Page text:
(09/14/2019)
West Virginia’s schools have a major problem with absenteeism.

More than 38 percent of schools in West Virginia did not meet a standard for student attendance, according to the annual Balanced Scorecard that was released Thursday.

That means the schools had at least 20 percent of their student population with chronic absences.

Calhoun Superintendent of Schools Kelli Whytsell said the absentee rate of Calhoun Schools will be released Monday to the Calhoun Board of Education, followed by public release of the latest Smarter Balanced results.

That, in turn, was calculated as students missing at least 10 percent of the time they were enrolled. Because the standard for the school year in West Virginia is 180 days, state education officials sometimes shortened their description to talk about students who missed 18 or more days of school.

Any way you describe the problem, said state schools Superintendent Steve Paine, West Virginia schools are missing the mark.

“We have more schools this year than last year, who have students who missed 18 or more days of school. That’s unfathomable. It’s not acceptable, and I’m really upset about it,” Paine said.

The percentage of schools considered to have chronically absent students in 2017-18 was 30.5 percent.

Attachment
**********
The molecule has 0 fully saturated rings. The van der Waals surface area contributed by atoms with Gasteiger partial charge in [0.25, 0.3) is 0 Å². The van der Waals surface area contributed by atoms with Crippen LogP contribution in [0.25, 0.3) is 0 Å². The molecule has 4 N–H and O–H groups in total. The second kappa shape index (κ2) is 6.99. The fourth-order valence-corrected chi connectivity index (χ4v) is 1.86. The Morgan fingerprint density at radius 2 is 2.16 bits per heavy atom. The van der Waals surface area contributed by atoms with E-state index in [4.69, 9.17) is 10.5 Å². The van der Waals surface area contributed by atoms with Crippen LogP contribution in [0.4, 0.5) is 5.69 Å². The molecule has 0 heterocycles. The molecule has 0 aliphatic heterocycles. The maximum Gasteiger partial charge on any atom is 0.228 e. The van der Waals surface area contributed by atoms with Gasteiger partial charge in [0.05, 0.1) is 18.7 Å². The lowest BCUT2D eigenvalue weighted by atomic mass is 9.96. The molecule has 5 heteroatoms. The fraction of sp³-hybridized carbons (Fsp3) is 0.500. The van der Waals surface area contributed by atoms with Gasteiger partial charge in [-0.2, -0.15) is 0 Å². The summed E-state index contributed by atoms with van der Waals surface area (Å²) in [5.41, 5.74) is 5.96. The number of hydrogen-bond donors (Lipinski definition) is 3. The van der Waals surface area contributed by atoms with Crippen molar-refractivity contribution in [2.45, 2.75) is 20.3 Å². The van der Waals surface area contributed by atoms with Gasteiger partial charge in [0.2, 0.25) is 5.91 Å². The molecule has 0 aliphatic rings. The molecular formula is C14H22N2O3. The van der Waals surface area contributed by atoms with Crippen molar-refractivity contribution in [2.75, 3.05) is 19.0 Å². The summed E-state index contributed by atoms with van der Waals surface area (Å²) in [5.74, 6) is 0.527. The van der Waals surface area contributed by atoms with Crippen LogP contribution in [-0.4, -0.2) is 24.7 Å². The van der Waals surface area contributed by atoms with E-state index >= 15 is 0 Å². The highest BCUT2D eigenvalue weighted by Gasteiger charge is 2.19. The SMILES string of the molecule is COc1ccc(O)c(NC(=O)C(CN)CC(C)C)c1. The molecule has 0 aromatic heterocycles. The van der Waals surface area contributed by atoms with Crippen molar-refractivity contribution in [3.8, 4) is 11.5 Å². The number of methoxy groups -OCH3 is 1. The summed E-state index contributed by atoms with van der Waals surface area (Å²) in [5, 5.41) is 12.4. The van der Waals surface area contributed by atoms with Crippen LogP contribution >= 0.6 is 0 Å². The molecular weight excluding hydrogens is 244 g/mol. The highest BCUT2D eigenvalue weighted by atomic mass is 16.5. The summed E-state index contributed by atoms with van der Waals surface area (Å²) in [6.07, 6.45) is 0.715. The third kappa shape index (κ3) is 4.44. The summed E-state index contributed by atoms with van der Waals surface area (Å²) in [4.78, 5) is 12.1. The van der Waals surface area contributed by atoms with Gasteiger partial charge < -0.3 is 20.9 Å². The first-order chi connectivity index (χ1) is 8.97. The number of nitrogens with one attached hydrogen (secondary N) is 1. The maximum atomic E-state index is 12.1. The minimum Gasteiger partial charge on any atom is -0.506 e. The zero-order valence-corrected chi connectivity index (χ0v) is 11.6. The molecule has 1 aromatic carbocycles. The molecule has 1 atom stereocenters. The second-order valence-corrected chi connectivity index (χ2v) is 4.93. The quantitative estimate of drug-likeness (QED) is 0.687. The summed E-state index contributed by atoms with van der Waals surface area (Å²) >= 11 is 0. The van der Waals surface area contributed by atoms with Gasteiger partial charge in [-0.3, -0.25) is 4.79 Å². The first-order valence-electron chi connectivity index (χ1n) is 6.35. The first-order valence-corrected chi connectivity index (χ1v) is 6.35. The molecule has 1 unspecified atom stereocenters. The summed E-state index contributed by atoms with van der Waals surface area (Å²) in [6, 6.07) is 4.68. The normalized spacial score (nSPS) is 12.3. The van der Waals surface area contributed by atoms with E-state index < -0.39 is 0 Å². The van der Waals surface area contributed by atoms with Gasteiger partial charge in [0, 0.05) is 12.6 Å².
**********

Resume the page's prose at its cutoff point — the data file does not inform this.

The absence rate also concerned state school board members and education officials who discussed the numbers as they were unveiled at a meeting.

The absence numbers get worse as students get older.

At the elementary level, 16 percent of students are reported as chronically absent.

At middle school, it’s 20 percent.

By high school, 24 percent

. “We have not held local school boards accountable for results,” Paine said. “If they want more flexibility, they need to step up and accept responsibility,” said state super Steve Paine.

Regular attendance could improve student performance in many other areas, Paine said.

This is the second year for Balanced Scorecard, which replaced a short-lived A through F school assessment system.

“I think there was a bit of a misnomer that Balanced Scorecard was going to be a lot easier,” Paine said.

State officials underscored that there was some improvement year over year.

For example, 32 West Virginia school districts improved their English/language arts performance.

And 34 West Virginia school districts improved their math performance.

But the bottom line was still not good.

If you count the number of schools that don’t meet the standard and then divide by the total number of schools, you find that 86 percent of West Virginia high schools don’t meet the standard for math. Sixteen percent partially meet the standard. And no high school in West Virginia fully meets or exceeds the math standard.

It’s somewhat better for English and language arts.

For that category, 14 percent of high schools do not meet the standard, 78 percent of high schools partially meet the standard and 9 percent meet the standard. No high school in West Virginia exceeds the standard for English/language arts.

“I would hope it would be understood that we’ve set some pretty rigorous standards with this accountability system,” Paine said.


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